Bibliophile’s Collective Tuesday – A Chance Bear Encounter

July 21, 2020
mandyevebarnett


I count myself extremely lucky to have seen a bear and her two cubs on Saturday, when we took the dogs to Elk Island Park for a walk. A few minutes earlier or later and we wouldn’t have seen them. A fortuitous encounter indeed. I was totally surprised and delighted, as I had no idea bears were in the park! I thought bear sightings were just for the mountains. We have visited on numerous occasions and never seen bears. Bison, ducks, coots, hawks, eagles, pelicans and geese, of course, with the occasional deer, coyote, moose and once a fisher.

Escapes into nature are always good for the mind, body and soul and special events like this make them even more special.

In other news, I completed an illustration for a second prompt book launching in September. Yes, I do draw but not often. It was my creative craft of choice, when I was younger but writing has superseded it now.

Here is the book and my drawing. The prompt was dry leaves and humbugs. If you want the first book before the next one comes out, here is the link. https://www.wfscsherwoodpark.com/shop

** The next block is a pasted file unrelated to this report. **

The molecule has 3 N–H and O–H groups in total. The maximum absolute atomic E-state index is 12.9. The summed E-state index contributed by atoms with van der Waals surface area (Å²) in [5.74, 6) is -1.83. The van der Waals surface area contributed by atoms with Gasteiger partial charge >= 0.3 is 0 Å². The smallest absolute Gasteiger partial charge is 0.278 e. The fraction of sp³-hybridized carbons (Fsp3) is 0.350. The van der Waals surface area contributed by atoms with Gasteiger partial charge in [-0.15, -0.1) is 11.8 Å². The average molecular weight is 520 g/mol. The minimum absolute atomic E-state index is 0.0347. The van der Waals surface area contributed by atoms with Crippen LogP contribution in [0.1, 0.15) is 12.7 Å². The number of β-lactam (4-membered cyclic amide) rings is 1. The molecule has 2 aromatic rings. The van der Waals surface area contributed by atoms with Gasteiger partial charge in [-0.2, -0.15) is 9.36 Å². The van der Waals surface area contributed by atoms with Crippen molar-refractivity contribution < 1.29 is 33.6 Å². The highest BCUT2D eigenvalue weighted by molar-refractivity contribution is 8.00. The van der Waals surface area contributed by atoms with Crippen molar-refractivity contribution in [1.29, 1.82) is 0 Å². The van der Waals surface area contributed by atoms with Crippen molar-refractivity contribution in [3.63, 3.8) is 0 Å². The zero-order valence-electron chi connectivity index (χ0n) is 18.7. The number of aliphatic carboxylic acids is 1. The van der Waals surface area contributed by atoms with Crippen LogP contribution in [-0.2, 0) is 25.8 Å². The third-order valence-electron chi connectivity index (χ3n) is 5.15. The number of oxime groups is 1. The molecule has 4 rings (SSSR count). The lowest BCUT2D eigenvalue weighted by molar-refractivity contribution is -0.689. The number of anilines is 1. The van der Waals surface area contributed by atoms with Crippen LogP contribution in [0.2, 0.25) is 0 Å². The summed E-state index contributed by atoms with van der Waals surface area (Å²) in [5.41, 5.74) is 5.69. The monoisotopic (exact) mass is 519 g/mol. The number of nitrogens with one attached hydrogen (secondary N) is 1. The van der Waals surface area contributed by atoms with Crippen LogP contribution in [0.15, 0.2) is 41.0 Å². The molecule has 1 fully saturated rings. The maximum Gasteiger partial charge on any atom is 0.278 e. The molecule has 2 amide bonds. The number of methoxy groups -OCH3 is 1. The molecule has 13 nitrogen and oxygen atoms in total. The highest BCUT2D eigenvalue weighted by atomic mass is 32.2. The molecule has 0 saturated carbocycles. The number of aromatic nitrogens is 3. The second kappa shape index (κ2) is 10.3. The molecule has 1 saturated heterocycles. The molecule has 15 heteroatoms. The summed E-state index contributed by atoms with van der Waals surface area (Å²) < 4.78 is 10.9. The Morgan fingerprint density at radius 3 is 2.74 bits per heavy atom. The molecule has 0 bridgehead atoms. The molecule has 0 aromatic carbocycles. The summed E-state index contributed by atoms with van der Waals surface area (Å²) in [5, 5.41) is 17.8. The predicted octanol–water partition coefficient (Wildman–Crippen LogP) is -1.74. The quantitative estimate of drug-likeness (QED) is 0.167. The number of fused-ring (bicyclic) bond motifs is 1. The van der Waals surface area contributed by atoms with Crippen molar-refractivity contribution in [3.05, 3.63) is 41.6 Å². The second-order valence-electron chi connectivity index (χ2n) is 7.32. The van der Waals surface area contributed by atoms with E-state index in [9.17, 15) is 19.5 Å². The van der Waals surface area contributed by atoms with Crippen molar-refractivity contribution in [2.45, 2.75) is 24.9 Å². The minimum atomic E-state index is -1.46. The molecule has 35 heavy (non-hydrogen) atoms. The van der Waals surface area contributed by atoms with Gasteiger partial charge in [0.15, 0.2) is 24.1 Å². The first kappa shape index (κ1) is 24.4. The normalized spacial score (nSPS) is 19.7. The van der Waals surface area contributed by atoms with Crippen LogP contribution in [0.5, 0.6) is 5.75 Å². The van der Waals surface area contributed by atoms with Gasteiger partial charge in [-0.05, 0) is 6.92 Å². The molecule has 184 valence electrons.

Book News

I am totally immersed in this novel: https://www.goodreads.com/book/show/41044147-library-of-souls and was delighted to find there are six books (so far) in the series. So here’s to more adventures for Jacob and his peculiar friends. 

What are you currently reading?

Which book did you last review? Share the link for others to read.

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Genres of Literature – Cli-Fi

June 11, 2018
mandyevebarnett


cli-fi

The literary genre climate fiction is commonly known as Cli-Fi. The narratives deal with climate-change and global warming, although not necessarily speculative in nature the narratives center on the world as we know it or in the near future. In essence it is an off-shoot of eco-fiction addressing the effects of climate change in short stories or novels.

 

Although the term “cli-fi” came into use in the late 2000s to describe novels dealing with man-made climate change, it is certainly not a ‘new’ literary topic as natural disasters have been themes to novels in the past. For example Jules Verne’s The Purchase of the North Pole in 1889 relates to a change due to the Earth’s axis tilting. His Paris in the Twentieth Century, written in 1883, relays a sudden drop in temperature lasting three years in a titular city. J.G. Ballard used persistent hurricane-force winds in The Wind from Nowhere in 1961 and melted ice-caps and rising sea-levels caused by solar radiation in The Drowned World in 1962 (somewhat of a prophecy!)